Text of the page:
g.elliott1 at g.elliott1 at
Fri Feb 2 03:15:00 EST 1996

Can anybody tell me if there is a NA reflector to discuss the NA contest
program like there is for CT ?  If so can you give me the correct
subscription request.  Thanks

73 Gary K7OX

>From K. Caruso x226-6935 <caruso at>  Fri Feb  2 07:01:07 1996
From: K. Caruso x226-6935 <caruso at> (K. Caruso x226-6935 <caruso at>)
Date: Fri, 2 Feb 96 02:01:07 EST
Subject: WO1N 160M results/story
Message-ID: <9602020700.AA01905 at>

      Call: WO1N                     Country:  United States
      Mode: CW                       Category: Single Operator
      Power: Low Power

     Totals    420    1105      52      20    =   79,560

Club Affiliation: Yankee Clipper Contest Club
Equipment: Yaesu FT757GXII, Timewave DSP59+, Inverted L at 55'
  WO1N 1996 CQ 160M CW or How I beat Murphy with 10 minutes to go...
 I planned my most serious contest effort from my own shack to date 
 for this one. I really enjoy 160M and the 36hr length coupled with day hours
 off works for me/the family. One key element to success was putting it 
 in BOLD letters in the family calendar long in advance so there were no
 surprises. I even took the day off from work to be ready for its 2200Z
 start time. So far so good.
 I run a pretty modest station as you can see from my equipment list, but its
 slowly improving. After a large investment (DSP59+) but half hearted effort 
 at the ARRL 160M CW I listed two things that needed updating. Lower my 
 sidetone volume (easily done) and buying an external keyer.

 So, I picked up a Jade products Curtis keyer kit and put it together a week
 prior to the test. I had it running, set up CT and basically tested the
 combo all week long. No problems.

 About 2100Z I go to the shack, fire up the rig and start playing around. I
 throw the Bird on the output. "Hmmm, its only showing 90W, could of sworn
 I've seen 100w before" I muttered to myself. "I wonder if I'm getting any
 significant IR drop on my DC power when I key up?" So, I get the DVM at T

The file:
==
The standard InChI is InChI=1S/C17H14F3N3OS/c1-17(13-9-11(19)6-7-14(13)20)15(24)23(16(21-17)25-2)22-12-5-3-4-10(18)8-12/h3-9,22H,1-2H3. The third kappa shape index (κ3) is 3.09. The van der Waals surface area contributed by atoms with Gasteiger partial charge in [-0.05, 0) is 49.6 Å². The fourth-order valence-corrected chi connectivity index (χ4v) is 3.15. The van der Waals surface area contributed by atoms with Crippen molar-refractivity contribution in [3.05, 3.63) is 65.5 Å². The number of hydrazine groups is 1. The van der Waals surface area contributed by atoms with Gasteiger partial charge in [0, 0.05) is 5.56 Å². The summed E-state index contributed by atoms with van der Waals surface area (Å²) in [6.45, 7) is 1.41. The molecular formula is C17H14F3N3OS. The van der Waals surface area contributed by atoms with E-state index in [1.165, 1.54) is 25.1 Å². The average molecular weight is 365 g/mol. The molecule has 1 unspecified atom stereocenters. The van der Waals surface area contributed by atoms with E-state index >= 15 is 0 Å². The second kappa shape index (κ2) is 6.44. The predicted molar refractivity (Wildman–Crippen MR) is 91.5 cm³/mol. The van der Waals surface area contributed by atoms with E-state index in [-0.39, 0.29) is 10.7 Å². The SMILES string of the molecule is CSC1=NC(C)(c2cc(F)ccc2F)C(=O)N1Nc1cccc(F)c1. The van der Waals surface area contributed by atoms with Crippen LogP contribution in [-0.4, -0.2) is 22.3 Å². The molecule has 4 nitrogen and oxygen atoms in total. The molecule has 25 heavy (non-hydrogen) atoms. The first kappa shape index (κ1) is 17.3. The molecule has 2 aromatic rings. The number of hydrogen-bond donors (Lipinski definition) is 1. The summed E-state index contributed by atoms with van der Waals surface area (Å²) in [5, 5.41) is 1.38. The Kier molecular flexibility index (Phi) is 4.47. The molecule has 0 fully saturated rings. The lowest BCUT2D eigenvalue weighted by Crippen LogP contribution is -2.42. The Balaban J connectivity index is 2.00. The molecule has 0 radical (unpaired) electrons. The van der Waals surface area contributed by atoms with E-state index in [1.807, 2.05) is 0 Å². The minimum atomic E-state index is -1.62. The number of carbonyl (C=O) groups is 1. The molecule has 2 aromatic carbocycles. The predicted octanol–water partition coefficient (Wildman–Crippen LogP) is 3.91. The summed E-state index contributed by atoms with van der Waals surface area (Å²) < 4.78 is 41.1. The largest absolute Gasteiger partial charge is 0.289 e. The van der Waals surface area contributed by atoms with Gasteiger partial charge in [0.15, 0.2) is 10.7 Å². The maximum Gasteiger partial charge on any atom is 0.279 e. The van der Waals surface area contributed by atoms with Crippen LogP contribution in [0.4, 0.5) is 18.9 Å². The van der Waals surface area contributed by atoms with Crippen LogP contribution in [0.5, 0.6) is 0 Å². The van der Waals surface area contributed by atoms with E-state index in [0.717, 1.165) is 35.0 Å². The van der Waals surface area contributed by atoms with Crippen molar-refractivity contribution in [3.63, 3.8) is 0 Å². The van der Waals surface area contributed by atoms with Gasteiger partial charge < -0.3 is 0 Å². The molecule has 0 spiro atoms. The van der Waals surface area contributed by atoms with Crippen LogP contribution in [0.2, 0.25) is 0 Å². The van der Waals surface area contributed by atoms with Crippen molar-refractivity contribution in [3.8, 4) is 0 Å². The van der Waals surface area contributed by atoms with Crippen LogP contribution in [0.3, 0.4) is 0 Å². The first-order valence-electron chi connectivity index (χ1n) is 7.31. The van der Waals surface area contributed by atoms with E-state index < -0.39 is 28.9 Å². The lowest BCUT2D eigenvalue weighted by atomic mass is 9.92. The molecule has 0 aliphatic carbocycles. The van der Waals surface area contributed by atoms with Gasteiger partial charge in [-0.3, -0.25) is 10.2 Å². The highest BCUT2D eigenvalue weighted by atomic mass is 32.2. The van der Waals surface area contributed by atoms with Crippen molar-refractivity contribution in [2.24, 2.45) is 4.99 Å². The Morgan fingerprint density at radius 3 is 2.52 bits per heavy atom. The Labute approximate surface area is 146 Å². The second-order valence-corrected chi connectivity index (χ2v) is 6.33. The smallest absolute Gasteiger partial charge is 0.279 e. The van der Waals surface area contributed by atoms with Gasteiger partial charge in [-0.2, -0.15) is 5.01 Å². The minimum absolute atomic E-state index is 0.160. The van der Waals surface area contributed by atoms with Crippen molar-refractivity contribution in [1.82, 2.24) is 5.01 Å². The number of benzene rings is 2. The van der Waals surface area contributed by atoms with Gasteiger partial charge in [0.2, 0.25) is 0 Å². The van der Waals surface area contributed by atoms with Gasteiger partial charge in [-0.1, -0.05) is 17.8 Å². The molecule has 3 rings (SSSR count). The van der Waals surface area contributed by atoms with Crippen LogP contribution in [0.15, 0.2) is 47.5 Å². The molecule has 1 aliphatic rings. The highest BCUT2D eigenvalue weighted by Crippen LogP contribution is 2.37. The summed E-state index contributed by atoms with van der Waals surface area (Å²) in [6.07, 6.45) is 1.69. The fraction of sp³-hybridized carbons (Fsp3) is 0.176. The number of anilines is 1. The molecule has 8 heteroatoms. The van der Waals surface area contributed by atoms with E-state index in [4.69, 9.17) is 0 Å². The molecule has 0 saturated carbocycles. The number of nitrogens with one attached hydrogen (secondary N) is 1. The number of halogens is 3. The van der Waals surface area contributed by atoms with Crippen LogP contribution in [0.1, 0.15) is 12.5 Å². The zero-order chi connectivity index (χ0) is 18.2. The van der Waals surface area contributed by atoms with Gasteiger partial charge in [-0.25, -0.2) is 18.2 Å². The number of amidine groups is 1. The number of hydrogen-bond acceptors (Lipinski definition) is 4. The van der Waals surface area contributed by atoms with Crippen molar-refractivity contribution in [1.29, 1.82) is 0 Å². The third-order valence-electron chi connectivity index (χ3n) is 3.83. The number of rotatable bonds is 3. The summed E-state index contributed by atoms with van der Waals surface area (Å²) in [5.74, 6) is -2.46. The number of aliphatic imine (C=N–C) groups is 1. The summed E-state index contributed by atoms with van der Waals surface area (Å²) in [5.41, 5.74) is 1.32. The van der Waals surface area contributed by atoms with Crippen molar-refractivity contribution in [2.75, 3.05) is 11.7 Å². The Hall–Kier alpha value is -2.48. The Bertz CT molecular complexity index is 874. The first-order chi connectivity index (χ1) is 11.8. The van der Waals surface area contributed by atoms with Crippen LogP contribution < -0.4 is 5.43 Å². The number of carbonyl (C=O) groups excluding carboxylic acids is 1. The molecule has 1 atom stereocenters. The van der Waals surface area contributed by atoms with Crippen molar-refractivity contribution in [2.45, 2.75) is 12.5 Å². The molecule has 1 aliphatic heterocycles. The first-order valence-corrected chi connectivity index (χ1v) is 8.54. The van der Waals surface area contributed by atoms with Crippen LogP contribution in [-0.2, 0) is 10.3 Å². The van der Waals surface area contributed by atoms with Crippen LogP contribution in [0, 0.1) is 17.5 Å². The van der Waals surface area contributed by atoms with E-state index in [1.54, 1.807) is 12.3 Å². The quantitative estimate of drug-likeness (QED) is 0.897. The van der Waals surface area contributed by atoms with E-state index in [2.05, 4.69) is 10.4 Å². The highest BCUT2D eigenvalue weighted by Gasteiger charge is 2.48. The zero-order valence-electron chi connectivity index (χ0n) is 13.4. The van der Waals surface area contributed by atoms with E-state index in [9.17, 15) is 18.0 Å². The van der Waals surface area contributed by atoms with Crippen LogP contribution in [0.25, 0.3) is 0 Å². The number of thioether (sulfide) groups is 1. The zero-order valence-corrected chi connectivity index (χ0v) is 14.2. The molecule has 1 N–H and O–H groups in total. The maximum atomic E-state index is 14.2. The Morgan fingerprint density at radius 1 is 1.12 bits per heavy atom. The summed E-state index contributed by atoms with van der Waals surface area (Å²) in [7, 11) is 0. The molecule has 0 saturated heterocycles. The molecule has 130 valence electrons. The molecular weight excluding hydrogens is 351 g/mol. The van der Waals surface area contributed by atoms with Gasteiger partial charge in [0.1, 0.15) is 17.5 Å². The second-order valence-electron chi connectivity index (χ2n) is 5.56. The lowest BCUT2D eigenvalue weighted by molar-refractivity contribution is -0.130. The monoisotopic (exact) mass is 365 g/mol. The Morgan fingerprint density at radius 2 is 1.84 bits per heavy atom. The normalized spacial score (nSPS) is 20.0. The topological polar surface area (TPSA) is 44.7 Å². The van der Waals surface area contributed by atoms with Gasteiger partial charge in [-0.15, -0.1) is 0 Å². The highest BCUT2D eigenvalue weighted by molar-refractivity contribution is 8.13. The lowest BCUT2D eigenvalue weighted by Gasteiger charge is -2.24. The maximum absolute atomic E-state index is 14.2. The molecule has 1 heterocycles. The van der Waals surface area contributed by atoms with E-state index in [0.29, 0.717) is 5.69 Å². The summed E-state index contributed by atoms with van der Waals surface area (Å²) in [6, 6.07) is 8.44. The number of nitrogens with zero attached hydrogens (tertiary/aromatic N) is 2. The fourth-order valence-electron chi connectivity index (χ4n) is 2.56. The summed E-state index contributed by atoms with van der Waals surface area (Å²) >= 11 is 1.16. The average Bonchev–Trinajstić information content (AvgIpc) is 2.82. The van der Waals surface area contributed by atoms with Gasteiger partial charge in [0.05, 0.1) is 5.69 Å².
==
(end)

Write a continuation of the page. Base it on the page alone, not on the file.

-30min and counting. Gee, a good place to measure this would be the coaxial
 power connector on my cool Jade products keyer with large Radio Shack widget
 content. Easy, done. No IR drop. OK, I live with the indicated 90W.
 I plug the keyer power back in and what! NO CW! I start yanking cables,
 flicking switches, reseting the rigs cpu. No dice. Put the Bencher
 directly into the back of the rig, turn on its internal keyer and guess
 what? It does dahs, but it won't do dits! It is now T-15min to start and I'm
 starting to hyperventilate while reviewing my options: 1) Blow off the 
 contest 2) Key it all by hand with a straight key 3) Maybe, just maybe, swap
 my keying path over to the dah side. I fire up the soldering iron swap one
 little wire over and guess what it works! T-10min. Heck, time to spare.
 Murphy didn't leave totally. About 0800Z (Sunday AM) the high intensity
 lamp over my operating position blew up with a nice bright blue flash. That
 was good for 3 or 4 extra q's that hour. But, everything else was smooth
 as glass. We even shrugged off 40-50mph winds all day Saturday with no ill
 effects despite power failures all around town.
 I highly recommend the DSP59+, it got a major work out during this test.
 Helped me find holes to run in that, without, would have been impossible.
 Pulled RK2FWA out of total chaos Saturday evening for a new mult. In all 4
 or 5 new countries for me for what I believe were some of the best conditions
 this winter. Missed a bunch of DX that 500-600W would have gotten me, but
 it is impressive what can be done with 100W (well, OK, 90W) and modest
 antenna's on Topband.  I did leave a couple of mults on the table including
 HB9, FG5, OK1, 9A that better antennas/more strap would have easily worked.
 Missed 4 states (ND, ID, NV and NE). Even had some DX work me while I was
 running. I was working G-land as late as 0800Z Sunday morning.

 Again a pat on the back go to us all for keeping the DX window clean. It didn't
 feel like anyone encrouched on my run frequency all weekend, but the
 bandwidth settings on the DSP box got pretty tight at times. Got asked to
 move once, so I did. I found South Dakota way up the band in the wee
 hours of Sunday morning. Someday I'm going to move to the Dakota's so I
 can be rare DX too. Best of all, I had total support from the family. My
 wife even brought me down dinner Friday evening. It just doesn't 
 get any better. 

 CU in the ARRL DX,
 Ken - WO1N
 Here or Compuserve (75260.3652 preferred)

>From w7ni at (Stan Griffiths)  Fri Feb  2 10:07:06 1996
From: w7ni at (Stan Griffiths) (Stan Griffiths)
Date: Fri, 2 Feb 1996 02:07:06 -0800
Subject: PRB-1, DXers, Contesters and ARES
Message-ID: <199602021007.CAA07119 at>

>during Mexico City earthquake).  I got on with a Spain speaker and passed 
>some traffic.  Did same for several hurricanes and CA earthquake.
>This is our duty.  Think about it.
>73, Charlie K4VUD

I was on a bit for the California quake and a LOT for the Mexico City quake.
N0AX stresses the importance of knowing procedure and I agree that it is